Adelphi graduate Vanessa Malliloo is a nurse working at the very same neonatal intensive care unit (NICU) unit she was rushed to moments after being born.
Adelphi nursing graduate Vanessa Mallilo ’15 got an earlier start in this life than most people. Much earlier. She was a micropreemie, born at just 24 weeks and weighing only 1 pound, 8 ounces.
Today, she’s a nurse working in the neonatal intensive care unit (NICU) at New York-Presbyterian Queens—the very same unit she was rushed to moments after being born.
It was a uniquely circular path, one made possible by the powerful experiences she gained inside and outside the classroom as a nursing student at Adelphi.
“I always knew that I wanted to be a nurse, so I chose to go to Adelphi because I knew I would receive the best nursing education there,” she said. “I got that great education, and I think it made me a great nurse.”
Mallilo’s desire to go into nursing was no surprise given the crucial role nurses played in saving her life. They helped her survive the critical first few days and the threats that followed, including bleeding at the base of her brain that could have caused cerebral palsy and retinal scarring that might have led to blindness. All in all, she spent 81 days in the NICU at New York-Presbyterian and then at Weill Cornell Medicine, where she was transferred for the specialized care it provided.
Nurses were a strong presence in Mallilo’s life for the next two years as well, as her parents regularly brought her to the hospital for visits with specialists. Two of the nurses from the NICU also became close family friends.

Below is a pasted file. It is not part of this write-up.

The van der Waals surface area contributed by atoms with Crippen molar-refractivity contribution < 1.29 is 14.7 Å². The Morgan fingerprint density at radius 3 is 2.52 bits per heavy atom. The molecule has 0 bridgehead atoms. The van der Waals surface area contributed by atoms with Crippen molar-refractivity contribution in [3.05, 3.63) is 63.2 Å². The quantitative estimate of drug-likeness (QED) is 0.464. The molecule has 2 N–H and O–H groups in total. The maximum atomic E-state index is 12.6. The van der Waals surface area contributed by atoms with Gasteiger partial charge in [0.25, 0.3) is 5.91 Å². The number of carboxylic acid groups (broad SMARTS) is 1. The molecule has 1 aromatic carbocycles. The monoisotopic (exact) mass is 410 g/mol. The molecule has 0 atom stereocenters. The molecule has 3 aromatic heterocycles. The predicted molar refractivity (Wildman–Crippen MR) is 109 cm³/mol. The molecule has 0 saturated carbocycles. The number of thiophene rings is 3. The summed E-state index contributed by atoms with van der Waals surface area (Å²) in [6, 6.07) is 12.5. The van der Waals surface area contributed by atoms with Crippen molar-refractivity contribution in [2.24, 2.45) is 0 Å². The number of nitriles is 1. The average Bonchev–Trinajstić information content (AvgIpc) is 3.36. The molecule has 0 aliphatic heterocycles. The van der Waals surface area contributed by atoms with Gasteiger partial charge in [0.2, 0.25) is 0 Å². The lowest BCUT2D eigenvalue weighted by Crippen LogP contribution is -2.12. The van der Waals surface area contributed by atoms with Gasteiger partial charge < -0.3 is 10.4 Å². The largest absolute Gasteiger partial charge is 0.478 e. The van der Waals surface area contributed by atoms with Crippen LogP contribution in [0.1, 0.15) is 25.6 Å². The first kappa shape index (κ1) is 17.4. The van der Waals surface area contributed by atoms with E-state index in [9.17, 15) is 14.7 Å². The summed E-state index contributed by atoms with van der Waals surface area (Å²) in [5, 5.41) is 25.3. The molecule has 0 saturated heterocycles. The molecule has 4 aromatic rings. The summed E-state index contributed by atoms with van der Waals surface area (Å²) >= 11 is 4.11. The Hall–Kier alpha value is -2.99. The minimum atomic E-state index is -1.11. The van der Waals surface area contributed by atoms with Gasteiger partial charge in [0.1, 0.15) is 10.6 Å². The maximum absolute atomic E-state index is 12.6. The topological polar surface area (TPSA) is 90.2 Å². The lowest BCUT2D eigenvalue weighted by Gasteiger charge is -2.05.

Mallilo cemented her plans to become a nurse in high school while volunteering at New York-Presbyterian Queens. It was then on to Adelphi and nursing lectures, lab simulations, projects with other students and clinical experience.
“I learned so much in four years,” she said, “and I would say it was my clinicals that really prepared me for what being a nurse is like. Caring for patients in the most vulnerable times showed me how to be compassionate, how to have a healing touch and how talking with patients can make them feel so good. I’ll never forget the patients I met along the way.”
The highlight of her experience at Adelphi, though, was her capstone project in the NICU at North Shore University Hospital in nearby Manhasset.
“I knew I wanted to work in the NICU because of my background,” she said. “I spent about six weeks learning from a preceptor and caring for the smallest, most vulnerable babies. It was something I’d never done before, and I was surprised how comfortable I became with it. The experience really enhanced my love for NICU nursing and made me sure that was what I wanted to do once I graduated.”
She also knew exactly which NICU she wanted to work in, and when she went in for her interview at New York-Presbyterian Queens, she got one of those signs that appear to people who are fulfilling their destiny. The nurse who interviewed her was the same one who had admitted her to the NICU when she was born.
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